Meaning of REALIZE in English


1. to notice or understand something that you did not notice or understand before


see also






1. to notice or understand something that you did not notice or understand before

▷ realize also realise British /ˈrɪəlaɪz/ [intransitive/transitive verb]

▪ Tim only realized his mistake the next day.

▪ Without realising it, we had gone the wrong way.

▪ Oh, is that your chair? Sorry, I didn’t realize.

realize (that)

▪ She woke up and realised that there was someone moving around downstairs.

▷ occur to /əˈkɜːʳ tuː/ [transitive phrasal verb]

if something occurs to you, you suddenly realize that it might be true, especially when you had been thinking something completely different before :

it occurs to somebody (that)

▪ It suddenly occurred to me that maybe she was lying.

▪ Didn’t it ever occur to you that they would probably like to be alone together?

▷ become aware /bɪˌkʌm əˈweəʳ/ [verb phrase]

to slowly realize something, especially over a fairly long period of time :

become aware of

▪ I was slowly becoming aware of how much Melissa was suffering.

become aware that

▪ He became aware that the man sitting opposite was staring at him intently.

▷ sink in /ˌsɪŋk ˈɪn/ [intransitive phrasal verb]

if a fact or someone’s words sink in, you gradually realize their full meaning :

▪ The news of the President’s assassination had only just begun to sink in.

▪ Winning this tournament means so much to me. It hasn’t really sunk in yet.

▷ dawn on /ˈdɔːn ɒn/ [transitive phrasal verb]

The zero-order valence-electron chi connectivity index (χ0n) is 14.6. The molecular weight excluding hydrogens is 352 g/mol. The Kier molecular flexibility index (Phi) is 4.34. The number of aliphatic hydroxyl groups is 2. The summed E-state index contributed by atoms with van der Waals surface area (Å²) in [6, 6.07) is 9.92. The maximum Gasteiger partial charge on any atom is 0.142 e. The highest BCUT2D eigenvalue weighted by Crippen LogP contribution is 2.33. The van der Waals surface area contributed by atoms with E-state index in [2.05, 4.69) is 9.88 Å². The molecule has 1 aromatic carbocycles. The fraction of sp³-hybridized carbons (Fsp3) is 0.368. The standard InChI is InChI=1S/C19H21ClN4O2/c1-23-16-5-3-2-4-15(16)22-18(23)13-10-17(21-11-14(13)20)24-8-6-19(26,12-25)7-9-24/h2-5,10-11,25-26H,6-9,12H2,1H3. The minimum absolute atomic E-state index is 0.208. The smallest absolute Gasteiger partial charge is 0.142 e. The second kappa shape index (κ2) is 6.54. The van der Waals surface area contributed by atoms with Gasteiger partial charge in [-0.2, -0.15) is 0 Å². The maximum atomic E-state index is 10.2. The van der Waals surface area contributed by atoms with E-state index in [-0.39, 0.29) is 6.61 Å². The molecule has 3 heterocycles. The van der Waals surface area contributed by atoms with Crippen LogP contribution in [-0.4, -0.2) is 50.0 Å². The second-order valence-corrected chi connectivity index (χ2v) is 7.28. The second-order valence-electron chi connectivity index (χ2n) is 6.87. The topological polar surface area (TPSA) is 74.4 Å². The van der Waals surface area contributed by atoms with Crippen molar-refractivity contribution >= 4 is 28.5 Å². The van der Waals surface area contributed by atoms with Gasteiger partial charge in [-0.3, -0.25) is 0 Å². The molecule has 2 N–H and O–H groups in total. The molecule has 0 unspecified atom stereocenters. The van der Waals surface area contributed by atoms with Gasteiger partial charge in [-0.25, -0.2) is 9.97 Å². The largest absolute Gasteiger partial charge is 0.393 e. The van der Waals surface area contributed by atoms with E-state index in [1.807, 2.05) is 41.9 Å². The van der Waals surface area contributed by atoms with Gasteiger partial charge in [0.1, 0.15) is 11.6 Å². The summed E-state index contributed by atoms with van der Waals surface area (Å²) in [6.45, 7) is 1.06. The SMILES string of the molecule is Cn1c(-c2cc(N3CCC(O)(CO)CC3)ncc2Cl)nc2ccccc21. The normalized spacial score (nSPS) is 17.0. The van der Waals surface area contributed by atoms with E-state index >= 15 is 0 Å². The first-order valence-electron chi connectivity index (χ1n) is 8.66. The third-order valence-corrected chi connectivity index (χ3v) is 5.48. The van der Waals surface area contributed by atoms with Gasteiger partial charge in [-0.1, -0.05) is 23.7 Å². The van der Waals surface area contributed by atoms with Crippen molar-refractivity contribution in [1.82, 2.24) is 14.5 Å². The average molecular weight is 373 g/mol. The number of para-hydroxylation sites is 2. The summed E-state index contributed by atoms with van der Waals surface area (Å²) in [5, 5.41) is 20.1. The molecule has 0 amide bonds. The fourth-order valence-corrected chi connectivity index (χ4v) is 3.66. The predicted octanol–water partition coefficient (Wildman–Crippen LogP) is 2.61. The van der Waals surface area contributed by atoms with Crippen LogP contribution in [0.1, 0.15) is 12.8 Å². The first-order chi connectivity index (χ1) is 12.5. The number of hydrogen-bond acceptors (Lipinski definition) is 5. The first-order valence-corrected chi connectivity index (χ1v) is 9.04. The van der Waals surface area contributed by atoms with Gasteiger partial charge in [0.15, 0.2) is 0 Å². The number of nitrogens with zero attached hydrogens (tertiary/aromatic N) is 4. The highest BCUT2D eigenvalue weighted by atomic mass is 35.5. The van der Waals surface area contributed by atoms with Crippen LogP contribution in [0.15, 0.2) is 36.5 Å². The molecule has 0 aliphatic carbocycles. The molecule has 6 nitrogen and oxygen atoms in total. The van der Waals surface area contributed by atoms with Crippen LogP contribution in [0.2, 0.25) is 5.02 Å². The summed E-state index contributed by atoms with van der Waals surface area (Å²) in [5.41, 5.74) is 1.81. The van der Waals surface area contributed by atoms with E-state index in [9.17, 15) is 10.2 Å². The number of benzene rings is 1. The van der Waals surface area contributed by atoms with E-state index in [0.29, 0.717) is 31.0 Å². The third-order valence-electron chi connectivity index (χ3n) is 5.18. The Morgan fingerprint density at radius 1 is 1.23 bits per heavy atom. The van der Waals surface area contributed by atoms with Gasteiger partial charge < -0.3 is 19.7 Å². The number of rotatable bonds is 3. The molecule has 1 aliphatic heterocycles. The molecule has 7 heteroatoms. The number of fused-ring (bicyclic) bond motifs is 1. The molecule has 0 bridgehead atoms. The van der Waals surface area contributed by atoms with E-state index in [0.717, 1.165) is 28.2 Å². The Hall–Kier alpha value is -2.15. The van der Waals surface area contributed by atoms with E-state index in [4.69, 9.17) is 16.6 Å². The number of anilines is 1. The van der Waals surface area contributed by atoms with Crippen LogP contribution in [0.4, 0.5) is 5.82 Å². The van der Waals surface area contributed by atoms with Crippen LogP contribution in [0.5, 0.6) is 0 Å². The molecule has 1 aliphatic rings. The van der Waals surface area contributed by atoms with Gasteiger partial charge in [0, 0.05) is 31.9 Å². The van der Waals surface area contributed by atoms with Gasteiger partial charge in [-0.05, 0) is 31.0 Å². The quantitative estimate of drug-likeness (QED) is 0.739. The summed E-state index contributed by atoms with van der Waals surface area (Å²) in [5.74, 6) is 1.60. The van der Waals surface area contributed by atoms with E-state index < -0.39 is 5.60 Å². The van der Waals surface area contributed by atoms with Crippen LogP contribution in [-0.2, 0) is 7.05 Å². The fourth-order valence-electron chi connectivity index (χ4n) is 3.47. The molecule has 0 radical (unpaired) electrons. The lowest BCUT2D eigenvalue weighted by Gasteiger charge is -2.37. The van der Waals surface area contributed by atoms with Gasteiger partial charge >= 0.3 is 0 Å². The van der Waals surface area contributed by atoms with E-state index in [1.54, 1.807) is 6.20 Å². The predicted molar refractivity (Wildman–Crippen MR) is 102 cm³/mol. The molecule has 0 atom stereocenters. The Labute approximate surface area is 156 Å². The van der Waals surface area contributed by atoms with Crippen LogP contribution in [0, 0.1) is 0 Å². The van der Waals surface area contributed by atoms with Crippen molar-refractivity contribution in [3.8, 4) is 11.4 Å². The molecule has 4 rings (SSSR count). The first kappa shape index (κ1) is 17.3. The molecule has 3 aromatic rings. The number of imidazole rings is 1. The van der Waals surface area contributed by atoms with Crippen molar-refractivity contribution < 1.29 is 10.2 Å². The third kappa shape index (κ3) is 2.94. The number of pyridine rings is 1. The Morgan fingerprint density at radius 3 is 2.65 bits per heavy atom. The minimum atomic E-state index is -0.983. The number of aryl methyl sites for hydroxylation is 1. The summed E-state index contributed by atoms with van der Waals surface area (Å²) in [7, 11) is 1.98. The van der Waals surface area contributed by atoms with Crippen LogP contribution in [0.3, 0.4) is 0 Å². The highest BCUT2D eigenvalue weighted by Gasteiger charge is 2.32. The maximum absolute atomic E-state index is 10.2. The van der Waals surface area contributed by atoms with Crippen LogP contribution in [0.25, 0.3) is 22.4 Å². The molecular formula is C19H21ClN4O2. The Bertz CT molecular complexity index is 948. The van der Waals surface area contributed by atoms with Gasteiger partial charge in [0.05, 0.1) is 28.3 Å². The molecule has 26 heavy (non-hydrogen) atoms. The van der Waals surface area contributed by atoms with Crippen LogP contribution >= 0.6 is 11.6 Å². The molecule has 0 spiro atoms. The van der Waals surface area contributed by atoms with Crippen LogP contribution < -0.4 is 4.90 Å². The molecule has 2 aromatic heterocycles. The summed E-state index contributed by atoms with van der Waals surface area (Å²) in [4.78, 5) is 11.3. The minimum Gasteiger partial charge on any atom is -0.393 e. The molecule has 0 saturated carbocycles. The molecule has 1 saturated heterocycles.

if a fact dawns on you, you slowly start to realize it, especially when you should have realized it before :

▪ The awful truth only dawned on me later.

it dawns on somebody that

▪ It slowly dawned on her that they were all making fun of her.

it dawns on somebody how/why etc

▪ It didn’t dawn on me how seriously injured I was until I got to the hospital.

▷ strike /straɪk/ [transitive verb not in progressive]

if an idea or thought strikes you, you suddenly realize something :

it strikes somebody (that)

▪ It struck her one day, when she was walking home from school, that she hadn’t thought about her weight for over a month.

▪ It just struck me - you must have been in the same class as my brother.

▷ hit /hɪt/ [transitive verb not in progressive]

if a fact hits you, you suddenly realize its importance or its full meaning and you feel shocked :

▪ The full impact of what he’d said hit me a few hours later.

it hits somebody

▪ Suddenly it hit me. He was trying to ask me to marry him.

▷ wake up to the fact that /ˌweɪk ʌp tə ðə ˈfækt ðət/ [verb phrase]

to begin to fully realize and understand something, especially after you have avoided thinking about it because it is unpleasant or it makes you feel uncomfortable :

▪ How long will it be before people wake up to the fact that anyone can catch AIDS.

▪ The speaker warned that we must ‘wake up to the fact that we are in a tough competitive market’.

▷ it clicked /ɪt ˈklɪkt/ spoken

say this when you suddenly realize something that makes a subject or situation easy to understand :

▪ Then it clicked. The man at the station must have been her brother!

it clicked what/how/where etc

▪ Finally it clicked what all the fuss had been about.

▷ bring something home to /ˌbrɪŋ something ˈhəʊm tuː/ [verb phrase]

to make someone realize how serious, difficult, or dangerous something is :

▪ This is the last place you would expect there to be a murder. It just brings it home to you that this kind of thing can happen anywhere.

▪ It often takes something like a heart attack to bring home to people the danger of smoking.

Longman Activator English vocab.      Английский словарь Longman активатор .